*** About the Book ***
I'm having a hard time summarizing this book so I'm going to fall back on the description from Amazon.com:
In November 1965, some 450 men of the 1st Battalion, 7th Cavalry, under the command of Lt. Col. Hal Moore, were dropped by helicopter into a small clearing in the Ia Drang Valley. They were immediately surrounded by 2,000 North Vietnamese soldiers. Three days later, only two and a half miles away, a sister battalion was chopped to pieces. Together, these actions at the landing zones X-Ray and Albany constituted one of the most savage and significant battles of the Vietnam War. How these men persevered--sacrificed themselves for their comrades and never gave up--makes a vivid portrait of war at its most inspiring and devastating. General Moore and Joseph Galloway, the only journalist on the ground throughout the fighting, have interviewed hundreds of men who fought there, including the North Vietnamese commanders. This devastating account rises above the specific ordeal it chronicles to present a picture of men facing the ultimate challenge, dealing with it in ways they would have found unimaginable only a few hours earlier. It reveals to us, as rarely before, man's most heroic and horrendous endeavor.
*** Why I Listened To It ***
Recently I re-watched the movie version of this book and it inspired me to find out more, so I reserved the audiobook from my library. Look for a comparison to the movie tomorrow. UPDATE: Here's the link to my thoughts on the movie.
This also counts toward the War Through The Generations: Vietnam challenge.
*** My Thoughts ***
Just as Tim O'Brien did in THE THINGS THEY CARRIED, the authors of this book say in their introduction that this story is less a war story and more a love story, about the love of and respect for your country ingrained in 1950s America and the love for your brothers-in-arms. There were times in the book when I'd forget that, but there were many, many times when I clearly remembered it.
The battles described in this book were horrendous and the death toll staggering. The impact these events had on the troops, the war effort, the families back home, and America in general is incalculable. I'm so glad that I took the time to listen to this book and to try to understand something of what happened back then.
At the same time, I had some difficulty following along with the story. There are simply so many people involved and so many parts to the battle and so many military terms that I'm unfamiliar with (they were explained but I'm militarily illiterate). Having seen the movie, I was able to visualize some things but I was still confused during most of the battles. To be honest, the best way for me to understand a story like this would be through a History Channel documentary that included captions and labeled each person. (Any idea if there is a History Channel program about this? I'd love to see it.)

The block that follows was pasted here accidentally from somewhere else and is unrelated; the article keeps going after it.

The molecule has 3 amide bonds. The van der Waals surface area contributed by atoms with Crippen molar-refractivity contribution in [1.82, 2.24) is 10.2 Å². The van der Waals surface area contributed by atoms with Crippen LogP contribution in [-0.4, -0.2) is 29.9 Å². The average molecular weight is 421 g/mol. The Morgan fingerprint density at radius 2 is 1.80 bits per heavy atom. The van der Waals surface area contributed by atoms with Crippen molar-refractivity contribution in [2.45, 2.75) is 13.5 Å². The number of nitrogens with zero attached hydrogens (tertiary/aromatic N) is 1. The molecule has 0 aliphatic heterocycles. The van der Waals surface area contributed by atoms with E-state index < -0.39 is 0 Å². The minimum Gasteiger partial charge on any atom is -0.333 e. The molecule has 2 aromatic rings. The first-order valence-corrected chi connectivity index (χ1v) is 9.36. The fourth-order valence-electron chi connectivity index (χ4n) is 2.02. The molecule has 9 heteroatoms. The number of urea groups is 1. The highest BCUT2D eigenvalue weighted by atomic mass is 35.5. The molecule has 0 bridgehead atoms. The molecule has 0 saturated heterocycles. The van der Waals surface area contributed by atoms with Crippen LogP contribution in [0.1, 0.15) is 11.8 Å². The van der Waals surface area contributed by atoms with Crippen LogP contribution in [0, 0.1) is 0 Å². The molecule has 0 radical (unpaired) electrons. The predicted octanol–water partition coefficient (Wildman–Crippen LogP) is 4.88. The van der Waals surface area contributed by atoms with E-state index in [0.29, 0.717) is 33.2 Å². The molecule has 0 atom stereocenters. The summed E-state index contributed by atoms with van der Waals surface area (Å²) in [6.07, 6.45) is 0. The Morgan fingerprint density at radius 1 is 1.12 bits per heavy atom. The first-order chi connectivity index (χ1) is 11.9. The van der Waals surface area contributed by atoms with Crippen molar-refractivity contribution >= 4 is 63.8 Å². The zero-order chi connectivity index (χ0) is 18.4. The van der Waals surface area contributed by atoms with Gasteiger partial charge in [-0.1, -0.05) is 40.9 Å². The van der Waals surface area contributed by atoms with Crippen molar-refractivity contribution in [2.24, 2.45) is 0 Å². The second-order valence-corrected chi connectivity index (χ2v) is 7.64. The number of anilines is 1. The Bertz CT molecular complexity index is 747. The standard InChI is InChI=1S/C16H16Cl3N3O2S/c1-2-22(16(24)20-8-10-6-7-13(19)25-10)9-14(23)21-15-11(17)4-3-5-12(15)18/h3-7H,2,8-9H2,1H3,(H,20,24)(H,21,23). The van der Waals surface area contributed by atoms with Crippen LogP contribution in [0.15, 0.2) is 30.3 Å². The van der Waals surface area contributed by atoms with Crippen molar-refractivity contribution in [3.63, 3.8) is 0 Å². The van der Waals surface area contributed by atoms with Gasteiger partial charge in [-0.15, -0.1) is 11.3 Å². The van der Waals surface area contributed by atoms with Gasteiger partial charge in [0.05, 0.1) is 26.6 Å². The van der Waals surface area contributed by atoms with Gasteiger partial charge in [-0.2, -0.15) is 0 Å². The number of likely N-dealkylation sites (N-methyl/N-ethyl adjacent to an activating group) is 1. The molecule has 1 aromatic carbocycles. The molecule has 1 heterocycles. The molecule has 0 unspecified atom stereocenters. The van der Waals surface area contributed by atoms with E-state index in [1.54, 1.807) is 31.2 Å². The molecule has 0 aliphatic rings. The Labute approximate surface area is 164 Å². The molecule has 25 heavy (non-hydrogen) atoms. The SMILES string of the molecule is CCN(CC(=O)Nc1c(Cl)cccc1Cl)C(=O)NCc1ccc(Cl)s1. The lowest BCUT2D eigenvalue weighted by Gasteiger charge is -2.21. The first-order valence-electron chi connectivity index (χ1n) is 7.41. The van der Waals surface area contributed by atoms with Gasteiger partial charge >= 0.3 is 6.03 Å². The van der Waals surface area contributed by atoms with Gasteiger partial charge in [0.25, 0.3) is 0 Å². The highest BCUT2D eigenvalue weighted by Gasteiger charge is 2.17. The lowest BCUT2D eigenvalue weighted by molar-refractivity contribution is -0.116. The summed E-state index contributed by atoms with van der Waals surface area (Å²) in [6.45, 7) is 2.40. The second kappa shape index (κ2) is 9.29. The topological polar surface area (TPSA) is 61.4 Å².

The part of the book that impacted me the most was hearing how the families at home dealt with the casualty reports as they came in, and with the impact of their losses for years afterward. Perhaps this is because I can more easily put myself in the position of the families than that of the troops themselves. Whatever the reason, this section brought tears to my eyes.
Listening to this book was incredibly worthwhile for me and I highly recommend it to anyone interested in the story of the American military in Vietnam.
As a side note, two things stood out to me as I listened to the story. Neither one is a particularly vital part of the book itself, but both captured my attention for different reasons.
First, Col. Moore's unit was the 7th Cavalry, the same unit that served under George Armstrong Custer at the Battle of Little Big Horn. Custer's theme song, Gary Owen, was the theme song of Col Moore's men as well, and they often referred with pride to their predecessor, Custer. This was heartbreaking to me after my experience with BURY MY HEART AT WOUNDED KNEE and BLACK HILLS. My feelings about Custer and his unit honestly distracted me from the Moore's story again and again.
Then there was the story of Lt. Rick Rescorla, the soldier pictured on the cover of the book. Whenever I heard his name, I felt like I knew him in some way, like he should be familiar to me. About halfway through the book it finally clicked; I realized that he WAS familiar to me - he was the head of security for a company in one of the Twin Towers on 9/11/01. He had anticipated terrorist attacks on the building and prepared evacuation plans that saved the lives of countless people on 9/11. Sadly he was still trying to get people out of the building when it collapsed. Hearing about his actions during these battles gave me even more respect for a man I already admired greatly.
*** Your Thoughts ***
Have you read this book or seen the movie? How did either one impact you? Did the book or the movie change your opinions in any way?